My friend, internationally acclaimed concierge-level service speaker Holly Steil and I were talking about what constituted world-class service. I had just returned from Malaysia and Singapore where I stayed in 4- and 5-star hotels. I gave her a few examples of what I thought was extraordinary service:
- The bellman who took me to my room of the 600-room at the Berjaya Times Square Hotel called me by name two days later, with no contact in between.”That’s standard at a high-end hotel,” Holly said.
- The concierge at The Legend Hotel who escorted me from the lobby down nine floors to hail me a cab, even though there was a doorman who could do it.Holly shared, “All concierges would assist you in getting a cab if they didn’t have another guest waiting.”
- The front desk clerk at the Gallery Hotel who took my carry-on luggage and escorted me to my room.”All guests should be escorted to their room,” Holly said. True, but it’s usually by a bellman, not the front desk staff.
- The front-desk and bell staff at the Gallery called me by name throughout my week-long stay.”Hotel staff should know and use guests’ names all through their stay.”
I argued that even though these things might be in the Standard Operating Procedure book, they were hardly standard in my experience, or at least not prevalently.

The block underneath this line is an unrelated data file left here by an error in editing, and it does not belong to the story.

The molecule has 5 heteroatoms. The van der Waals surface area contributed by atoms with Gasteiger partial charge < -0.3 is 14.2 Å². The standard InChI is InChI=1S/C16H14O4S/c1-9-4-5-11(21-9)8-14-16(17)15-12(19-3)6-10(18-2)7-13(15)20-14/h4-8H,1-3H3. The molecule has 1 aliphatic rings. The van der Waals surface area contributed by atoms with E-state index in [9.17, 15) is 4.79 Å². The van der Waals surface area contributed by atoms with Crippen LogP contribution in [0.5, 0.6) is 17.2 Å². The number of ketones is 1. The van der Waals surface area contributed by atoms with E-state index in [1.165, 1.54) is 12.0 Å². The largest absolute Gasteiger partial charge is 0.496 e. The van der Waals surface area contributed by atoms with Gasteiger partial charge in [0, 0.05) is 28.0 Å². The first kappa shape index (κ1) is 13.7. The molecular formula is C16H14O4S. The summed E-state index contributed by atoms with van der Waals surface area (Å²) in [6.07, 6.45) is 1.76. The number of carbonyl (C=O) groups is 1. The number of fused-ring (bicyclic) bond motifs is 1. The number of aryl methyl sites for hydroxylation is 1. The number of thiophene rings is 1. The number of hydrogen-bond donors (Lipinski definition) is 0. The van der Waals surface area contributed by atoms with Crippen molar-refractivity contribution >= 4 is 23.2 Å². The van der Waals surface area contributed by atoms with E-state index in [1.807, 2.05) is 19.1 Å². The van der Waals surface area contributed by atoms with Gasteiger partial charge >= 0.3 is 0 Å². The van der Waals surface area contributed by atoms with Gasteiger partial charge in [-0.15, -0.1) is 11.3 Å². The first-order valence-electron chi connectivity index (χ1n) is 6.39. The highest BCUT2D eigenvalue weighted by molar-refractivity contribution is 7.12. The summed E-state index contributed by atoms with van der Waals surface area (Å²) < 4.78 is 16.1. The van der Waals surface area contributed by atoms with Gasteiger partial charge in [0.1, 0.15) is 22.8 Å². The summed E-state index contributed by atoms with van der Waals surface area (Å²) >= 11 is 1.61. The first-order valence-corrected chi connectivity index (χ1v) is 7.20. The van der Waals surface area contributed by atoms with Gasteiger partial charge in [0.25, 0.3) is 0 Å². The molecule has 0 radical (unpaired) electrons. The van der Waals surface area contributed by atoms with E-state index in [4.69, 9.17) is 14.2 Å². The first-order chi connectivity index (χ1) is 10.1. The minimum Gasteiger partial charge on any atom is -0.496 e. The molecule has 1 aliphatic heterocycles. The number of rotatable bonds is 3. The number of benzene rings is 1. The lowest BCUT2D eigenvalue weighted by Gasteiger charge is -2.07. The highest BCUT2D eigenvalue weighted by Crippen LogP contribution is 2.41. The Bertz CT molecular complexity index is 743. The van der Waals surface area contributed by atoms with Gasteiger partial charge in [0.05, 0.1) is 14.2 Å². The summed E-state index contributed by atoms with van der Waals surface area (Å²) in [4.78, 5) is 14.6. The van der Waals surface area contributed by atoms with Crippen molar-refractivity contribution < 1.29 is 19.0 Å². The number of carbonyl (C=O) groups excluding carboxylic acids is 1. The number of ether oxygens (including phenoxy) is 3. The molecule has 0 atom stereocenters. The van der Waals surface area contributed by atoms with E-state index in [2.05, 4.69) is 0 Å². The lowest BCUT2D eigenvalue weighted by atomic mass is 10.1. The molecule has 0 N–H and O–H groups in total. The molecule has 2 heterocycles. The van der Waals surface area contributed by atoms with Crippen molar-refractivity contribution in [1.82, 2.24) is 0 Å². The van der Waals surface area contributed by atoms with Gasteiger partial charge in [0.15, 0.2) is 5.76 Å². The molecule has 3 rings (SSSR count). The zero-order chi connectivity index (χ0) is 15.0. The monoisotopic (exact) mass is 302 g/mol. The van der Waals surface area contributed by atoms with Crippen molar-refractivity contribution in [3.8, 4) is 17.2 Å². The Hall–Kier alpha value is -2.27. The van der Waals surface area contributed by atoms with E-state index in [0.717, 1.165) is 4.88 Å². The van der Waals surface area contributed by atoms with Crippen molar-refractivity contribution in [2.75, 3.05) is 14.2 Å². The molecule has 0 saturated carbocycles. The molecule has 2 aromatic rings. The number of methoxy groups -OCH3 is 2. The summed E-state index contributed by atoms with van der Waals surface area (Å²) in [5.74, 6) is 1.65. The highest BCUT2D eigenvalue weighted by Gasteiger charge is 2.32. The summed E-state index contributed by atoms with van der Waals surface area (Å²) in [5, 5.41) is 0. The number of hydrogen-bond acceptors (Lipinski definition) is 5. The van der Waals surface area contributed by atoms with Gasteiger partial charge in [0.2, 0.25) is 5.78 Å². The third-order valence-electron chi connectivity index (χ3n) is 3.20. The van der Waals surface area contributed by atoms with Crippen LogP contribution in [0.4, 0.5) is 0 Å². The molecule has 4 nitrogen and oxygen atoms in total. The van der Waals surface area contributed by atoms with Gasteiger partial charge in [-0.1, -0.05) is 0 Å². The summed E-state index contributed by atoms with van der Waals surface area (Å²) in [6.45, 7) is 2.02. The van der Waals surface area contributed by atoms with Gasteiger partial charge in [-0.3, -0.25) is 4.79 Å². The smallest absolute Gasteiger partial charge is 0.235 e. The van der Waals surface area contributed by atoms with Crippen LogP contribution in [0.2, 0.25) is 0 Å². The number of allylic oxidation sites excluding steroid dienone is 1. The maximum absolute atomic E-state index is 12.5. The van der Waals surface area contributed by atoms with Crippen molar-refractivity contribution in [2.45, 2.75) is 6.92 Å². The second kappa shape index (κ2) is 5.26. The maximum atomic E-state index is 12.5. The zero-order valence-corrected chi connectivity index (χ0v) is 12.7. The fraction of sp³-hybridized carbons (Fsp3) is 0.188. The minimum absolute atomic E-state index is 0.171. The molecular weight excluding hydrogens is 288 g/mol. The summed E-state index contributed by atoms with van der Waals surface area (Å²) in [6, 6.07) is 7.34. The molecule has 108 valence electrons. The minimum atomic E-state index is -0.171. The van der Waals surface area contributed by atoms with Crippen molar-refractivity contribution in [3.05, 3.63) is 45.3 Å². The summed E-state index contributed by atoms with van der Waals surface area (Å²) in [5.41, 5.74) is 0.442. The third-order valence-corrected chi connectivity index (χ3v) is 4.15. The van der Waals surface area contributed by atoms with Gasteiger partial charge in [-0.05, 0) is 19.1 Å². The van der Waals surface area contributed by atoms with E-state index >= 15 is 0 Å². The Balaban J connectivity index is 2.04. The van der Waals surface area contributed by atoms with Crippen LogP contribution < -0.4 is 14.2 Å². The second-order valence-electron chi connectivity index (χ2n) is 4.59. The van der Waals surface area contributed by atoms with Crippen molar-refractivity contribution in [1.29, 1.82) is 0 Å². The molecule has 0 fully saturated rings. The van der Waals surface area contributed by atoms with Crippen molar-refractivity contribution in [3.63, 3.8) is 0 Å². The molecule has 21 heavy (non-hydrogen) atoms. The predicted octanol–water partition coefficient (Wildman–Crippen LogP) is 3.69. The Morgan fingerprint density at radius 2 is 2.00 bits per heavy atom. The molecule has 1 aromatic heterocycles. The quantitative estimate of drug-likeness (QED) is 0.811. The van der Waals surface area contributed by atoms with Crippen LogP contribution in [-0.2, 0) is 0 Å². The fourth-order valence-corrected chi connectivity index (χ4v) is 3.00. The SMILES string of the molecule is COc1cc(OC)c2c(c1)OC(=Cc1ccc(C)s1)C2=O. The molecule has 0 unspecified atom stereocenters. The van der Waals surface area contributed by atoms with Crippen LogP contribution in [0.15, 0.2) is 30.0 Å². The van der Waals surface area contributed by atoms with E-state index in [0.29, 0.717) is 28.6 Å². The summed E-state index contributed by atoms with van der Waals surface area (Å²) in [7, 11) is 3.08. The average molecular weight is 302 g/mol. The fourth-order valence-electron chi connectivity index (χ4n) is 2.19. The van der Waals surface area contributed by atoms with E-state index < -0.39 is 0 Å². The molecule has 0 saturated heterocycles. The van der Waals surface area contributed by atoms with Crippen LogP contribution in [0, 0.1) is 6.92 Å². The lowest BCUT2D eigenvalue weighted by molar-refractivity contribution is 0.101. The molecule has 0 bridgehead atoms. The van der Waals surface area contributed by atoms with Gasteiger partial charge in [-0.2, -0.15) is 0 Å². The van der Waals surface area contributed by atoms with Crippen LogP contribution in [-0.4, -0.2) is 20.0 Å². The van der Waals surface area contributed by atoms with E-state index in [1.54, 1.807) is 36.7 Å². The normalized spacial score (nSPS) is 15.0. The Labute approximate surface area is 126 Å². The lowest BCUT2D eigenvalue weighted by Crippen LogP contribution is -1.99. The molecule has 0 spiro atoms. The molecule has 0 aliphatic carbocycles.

So if these things were supposedly standard at any good hotel, what made up higher level service at any operation, whether in retail, hospitality, or a call center? What behaviors made up concierge level service? And how could we teach these behaviors, ensure they were being used consistently, and measure the results of their use?
Holly said we had to teach staff how to think like a concierge. She says, “The practice of exercising creativity, ingenuity and efficiency to fulfill a customer request are job requirements that are nurtured and honed by the people who are known in hospitality for ultimate service. The attitudes and skills that make a successful concierge are applicable to many service oriented jobs, from administrative assistant to security guard, ticket-counter clerk to telephone service representative. It is the spirit in which the job is performed that makes the difference.”
But how does one teach resourcefulness? Creative thinking? Putting yourself in the customer’s shoes? How do you know when your people are going above and beyond? And what does above and beyond look like to your customers? They may think it is just what is expected when you think your staff has bent over backwards to provide a special service.
(Holly is the author of Ultimate Service, The Complete Handbook to the World of the Concierge — if you want to order a copy, you can do so at her Web site.)